BAGHDAD, Iraq - In its final years in power, Saddam Hussein's government systematically extracted billions of dollars in kickbacks from companies doing business with Iraq, funneling most of the illicit funds through a network of foreign bank accounts in violation of United Nations sanctions.
Millions of Iraqis were struggling to survive on rations of food and medicine. Yet the government's hidden slush funds were being fed by suppliers and oil traders worldwide who sometimes lugged suitcases full of cash to ministry offices, said Iraqi officials who supervised the skimming operation.
The officials' accounts were enhanced by a trove of internal Iraqi government documents and financial records provided to The New York Times by members of the Iraqi Governing Council. Among the papers was secret correspondence from Hussein's top lieutenants setting up a formal mechanism to siphon cash from Iraq's business deals, an arrangement that went unnoticed by U.N. monitors.
Under a U.N. program begun in 1997, Iraq was permitted to sell its oil only to buy food and other humanitarian goods. The kickback order went out from Hussein's inner circle three years later, when limits on the amount of oil sales were lifted and Iraq's oil revenues reached $10 billion a year.
In an Aug. 3, 2000, letter marked "urgent and confidential," the Iraqi vice president, Taha Yassin Ramadan, informed government ministers that a high-command committee wanted "extra revenues" from the oil-for-food program. To that end, he wrote, all suppliers must be told to inflate their contracts "by the biggest percentage possible" and secretly transfer those amounts to Iraq's bank accounts in Jordan and the United Arab Emirates.
Iraq's sanctions-busting has long been an open secret. Two years ago, the U.S. General Accounting Office estimated that oil smuggling had generated nearly $900 million a year for Iraq. Oil companies had complained that Iraq was squeezing them for illegal surcharges, and Hussein's lavish spending on palaces and monuments provided more evidence of his access to unrestricted cash.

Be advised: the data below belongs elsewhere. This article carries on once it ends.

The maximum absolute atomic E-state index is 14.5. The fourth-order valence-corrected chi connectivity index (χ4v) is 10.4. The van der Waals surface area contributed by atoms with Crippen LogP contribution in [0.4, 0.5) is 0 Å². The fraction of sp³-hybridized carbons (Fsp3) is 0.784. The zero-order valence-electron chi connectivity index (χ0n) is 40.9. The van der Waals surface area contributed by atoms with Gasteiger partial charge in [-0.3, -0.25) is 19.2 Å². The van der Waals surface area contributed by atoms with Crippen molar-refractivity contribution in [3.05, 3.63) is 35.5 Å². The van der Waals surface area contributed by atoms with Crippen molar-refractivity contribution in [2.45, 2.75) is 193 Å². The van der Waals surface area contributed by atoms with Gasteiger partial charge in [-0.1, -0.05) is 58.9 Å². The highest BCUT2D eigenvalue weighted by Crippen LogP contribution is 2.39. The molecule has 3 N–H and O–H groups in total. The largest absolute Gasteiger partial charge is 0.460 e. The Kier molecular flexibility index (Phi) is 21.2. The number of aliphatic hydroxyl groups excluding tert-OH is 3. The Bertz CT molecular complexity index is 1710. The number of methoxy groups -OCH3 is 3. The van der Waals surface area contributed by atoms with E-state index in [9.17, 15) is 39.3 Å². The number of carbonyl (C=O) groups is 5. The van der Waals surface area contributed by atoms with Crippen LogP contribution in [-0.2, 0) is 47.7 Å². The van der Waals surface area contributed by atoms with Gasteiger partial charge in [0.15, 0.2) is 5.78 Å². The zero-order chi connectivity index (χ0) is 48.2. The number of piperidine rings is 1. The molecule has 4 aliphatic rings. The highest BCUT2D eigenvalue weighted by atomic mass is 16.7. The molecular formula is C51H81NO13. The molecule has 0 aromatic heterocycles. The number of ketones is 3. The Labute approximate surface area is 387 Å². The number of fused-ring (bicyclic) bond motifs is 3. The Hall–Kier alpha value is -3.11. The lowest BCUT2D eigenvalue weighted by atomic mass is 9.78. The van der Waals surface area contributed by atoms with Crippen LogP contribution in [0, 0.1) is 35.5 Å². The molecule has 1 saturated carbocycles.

But the dimensions of the corruption have only lately become clear, from the newly available documents and from revelations by government officials who say they were too fearful to speak out before. They show the magnitude and organization of the payoff system, the complicity of the companies involved and the way Hussein bestowed contracts and gifts on those who praised him.
Perhaps the best measure of the corruption comes from a review of the $8.7 billion in outstanding oil-for-food contracts by the provisional Iraqi government with U.N. help. It found that 70 percent of the suppliers had inflated their prices and agreed to pay a 10 percent kickback, in cash or by transfer to accounts in Jordanian, Lebanese and Syrian banks.
At that rate, Iraq would have collected as much as $2.3 billion out of the $32.6 billion worth of contracts it signed since mid-2000, when the kickback system began. Some companies would pay more than the standard 10 percent, according to Trade and Oil Ministry employees.
Iraq's suppliers included Russian factories, Arab trade brokers, European manufacturers and state-owned companies from China and the Middle East. Iraq generally refused to buy directly from U.S. companies, which needed special licenses to trade legally with Iraq.
Iraq also created a variety of other, less lucrative, methods of extorting money from its oil customers. It raised more than $228 million from illegal surcharges it imposed on companies that shipped Iraqi crude oil by sea after September 2000, according to an accounting prepared by the Iraqi Oil Ministry late last year. An additional $540 million was collected in under-the-table surcharges on oil shipped across Iraq's land borders, the documents show.
"A lot of it came in cash," recalled Shamkhi H. Faraj, who managed the Oil Ministry's finance department under the old government and is now general manager of the ministry's oil-marketing arm.
U.N. overseers say they were unaware of the systematic skimming of oil-for-food revenues. In any case, they add, they were focused on running aid programs.
The director of the Office of Iraq Programs, Benon V. Sevan, declined to be interviewed about the oil-for-food program. In written responses to questions sent by e-mail, his office said he learned of the 10 percent kickback scheme from the occupation authority only after the end of major combat operations.
As details of the corruption have recently emerged, law enforcement authorities in several countries said they had opened criminal and civil investigations into whether companies violated laws against transferring money to Iraq. Treasury Department investigators have been helping the Iraqi authorities recover an estimated $2 billion believed to be left in foreign accounts. So far, more than $750 million has been found in foreign accounts and transferred back to Iraq, said Juan C. Zarate, a deputy assistant Treasury secretary.
To some officials of Iraq's provisional government, what is perhaps most insulting is how little their country got for its oil money. Taking stock of what was bought before the U.S.-led invasion toppled Hussein last spring, they have found piles of nonessential drugs, mismatched equipment and defective hospital machines.
"You had cartels that were willing to pay kickbacks but would also bid up the price of goods," said Ali Allawi, a former World Bank official who is now interim Iraqi trade minister. "You had a system of payoffs to the bourgeoisie and royalty of nearby countries. Everybody was feeding off the carcass of what was Iraq."